Let me share with you three simple yet powerful leadership tweaks that will help you boost your career.

What got you here won’t get you there.

This phrase, which comes from Dr. Marshall Goldsmith, is a very powerful one. Continuing to do more of what you’re good at is seductive, but limiting, at least if you want to keep rising. And not all organizations are good at making this clear to their newer leaders.

While we know that new roles and increased seniority require new skills and perspectives, I also speak with the leaders I coach about what they need to give up. Owning your own work and pushing to high standards are great for individual contributors, and they give the career some lift off. But you need to give up a lot of what you have been recognized for and been good at, once you’re managing a team. How do you encourage and motivate team members to own their work and set and meet high standards? Different skills altogether. The degree of shift required here is usually under-estimated. Think about both what you need to give up, AND be better at, to be a more powerful leader.

Create strong foundations that will serve your entire career.

Notwithstanding that you need take on and give up certain skills and perspectives as your career grows, there are a couple of related foundation skills for leaders that help regardless of the size and shape of your job. I think these are some of the toughest things to manage, but worth it in terms of the payback:

At increasingly senior levels this intensifies, and focusing strategically and productively becomes ever more challenging. How to zone out the minutiae of everyday demands and keep attention on the big picture? You’ve got to be a bit ruthless with your attention and give up any need you might have to be all things to all people, or to be the one who has the right answers. Instead, prioritize what matters most and excel at it.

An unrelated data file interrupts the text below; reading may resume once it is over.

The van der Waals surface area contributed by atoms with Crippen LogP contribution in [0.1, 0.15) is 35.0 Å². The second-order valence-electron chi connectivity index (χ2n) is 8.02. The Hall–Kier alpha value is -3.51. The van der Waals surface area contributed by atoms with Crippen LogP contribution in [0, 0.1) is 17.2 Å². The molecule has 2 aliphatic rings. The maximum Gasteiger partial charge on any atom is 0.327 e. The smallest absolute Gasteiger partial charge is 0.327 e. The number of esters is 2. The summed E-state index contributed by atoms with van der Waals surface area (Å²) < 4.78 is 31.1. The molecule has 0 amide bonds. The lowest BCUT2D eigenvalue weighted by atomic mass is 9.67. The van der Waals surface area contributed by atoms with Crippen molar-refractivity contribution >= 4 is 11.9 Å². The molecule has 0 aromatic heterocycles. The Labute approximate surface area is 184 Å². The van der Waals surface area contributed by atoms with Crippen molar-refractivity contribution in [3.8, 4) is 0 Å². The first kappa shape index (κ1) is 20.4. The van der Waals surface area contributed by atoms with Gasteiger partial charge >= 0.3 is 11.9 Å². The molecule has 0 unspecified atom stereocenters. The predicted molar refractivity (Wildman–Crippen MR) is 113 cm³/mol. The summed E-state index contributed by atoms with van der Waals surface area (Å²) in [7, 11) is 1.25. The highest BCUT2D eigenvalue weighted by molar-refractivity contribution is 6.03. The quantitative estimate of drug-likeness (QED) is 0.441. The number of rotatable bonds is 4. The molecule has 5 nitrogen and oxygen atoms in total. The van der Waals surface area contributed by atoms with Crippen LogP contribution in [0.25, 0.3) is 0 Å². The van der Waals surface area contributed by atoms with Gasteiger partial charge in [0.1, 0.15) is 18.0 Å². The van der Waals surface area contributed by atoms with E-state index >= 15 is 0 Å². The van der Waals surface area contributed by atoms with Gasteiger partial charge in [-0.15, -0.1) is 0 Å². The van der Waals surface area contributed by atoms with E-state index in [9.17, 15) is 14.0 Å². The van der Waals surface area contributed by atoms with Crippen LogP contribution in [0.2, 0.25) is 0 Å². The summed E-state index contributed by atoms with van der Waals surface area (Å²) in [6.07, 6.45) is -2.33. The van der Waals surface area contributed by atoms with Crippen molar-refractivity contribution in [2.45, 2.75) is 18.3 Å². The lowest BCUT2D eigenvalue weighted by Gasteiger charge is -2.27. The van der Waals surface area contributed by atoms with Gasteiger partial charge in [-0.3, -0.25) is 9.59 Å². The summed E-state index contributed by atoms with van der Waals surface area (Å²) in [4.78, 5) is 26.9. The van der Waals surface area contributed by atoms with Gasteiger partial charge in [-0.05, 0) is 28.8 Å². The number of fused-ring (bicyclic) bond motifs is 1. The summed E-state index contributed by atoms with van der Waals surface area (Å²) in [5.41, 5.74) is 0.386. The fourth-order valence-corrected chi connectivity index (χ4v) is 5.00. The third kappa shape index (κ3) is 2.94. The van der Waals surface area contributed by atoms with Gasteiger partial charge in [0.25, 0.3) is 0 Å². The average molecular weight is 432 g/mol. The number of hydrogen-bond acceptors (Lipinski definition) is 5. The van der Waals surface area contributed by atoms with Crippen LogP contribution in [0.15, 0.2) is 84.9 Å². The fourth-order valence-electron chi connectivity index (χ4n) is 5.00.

This is where mindfulness techniques of various kinds are invaluable. They are powerful leadership tools that you can build into your routine. What are you focusing on in this moment, and how well does it serve you?

  • Manage your perspective

    – being able to manage your attention helps you to manage your perspective taking. And managing your perspective taking helps with important things like enabling others to do their work, and managing complexity.

One big shift in perspective is from first position – me and my motivations and achievements, to second position – you and your motivations and achievements. I still recall one leader I was coaching for his lack of empathy with his team, who was shocked to hear that there was such a thing as second position! Thankfully, he’s a rarity, but taking the perspective of others is critical if they’re going to produce the outcomes you seek from them.

The only effective way of dealing with complexity is being able to take different perspectives. Instead of managing for certainty, we need to lead for possibility. That can be challenging, and anxiety-provoking, in organizations where the drive is towards certainty. Seeking out the perspectives of people who are different from us, irritate us, or who stretch us beyond our comfort zones, can unlock enormous creativity and power. What questions do/would they ask? Build them into your repertoire to develop greater flexibility in your thinking. And be a more inclusive leader into the bargain.

Know your story, and tell it well

How do you want the world to know you, and to understand the leader you are becoming? Spending time crafting your storylines is of critical importance firstly in gaining your own clarity. Ask yourself, what’s your leadership purpose, your values and motivations to lead? How readily and clearly can you articulate these?

When you’re growing and developing, your stories may become a little confused, and some of them are changing. You may need to discard some, and find new ones. Working out how to articulate them clearly can help you gain clarity on what they are. Win:win!

I find that women in particular may be reluctant to tell their stories; I often hear ‘I don’t think I have anything interesting to say’. But everyone does. And a story should only take 60 to 90 seconds to tell.

No-one else will be clear about what you stand for if you’re not. Your stories serve to prime you for success. They are a powerful leadership tool. As you tell your stories people come to better connect with you, understand the authentic you, and appreciate your intentions. Help them to see you as the leader you want to be known as.

If you’d like some extra support in boosting your career, please get in touch.


Photo credit: lechon-kirb-29129 Unsplash.com

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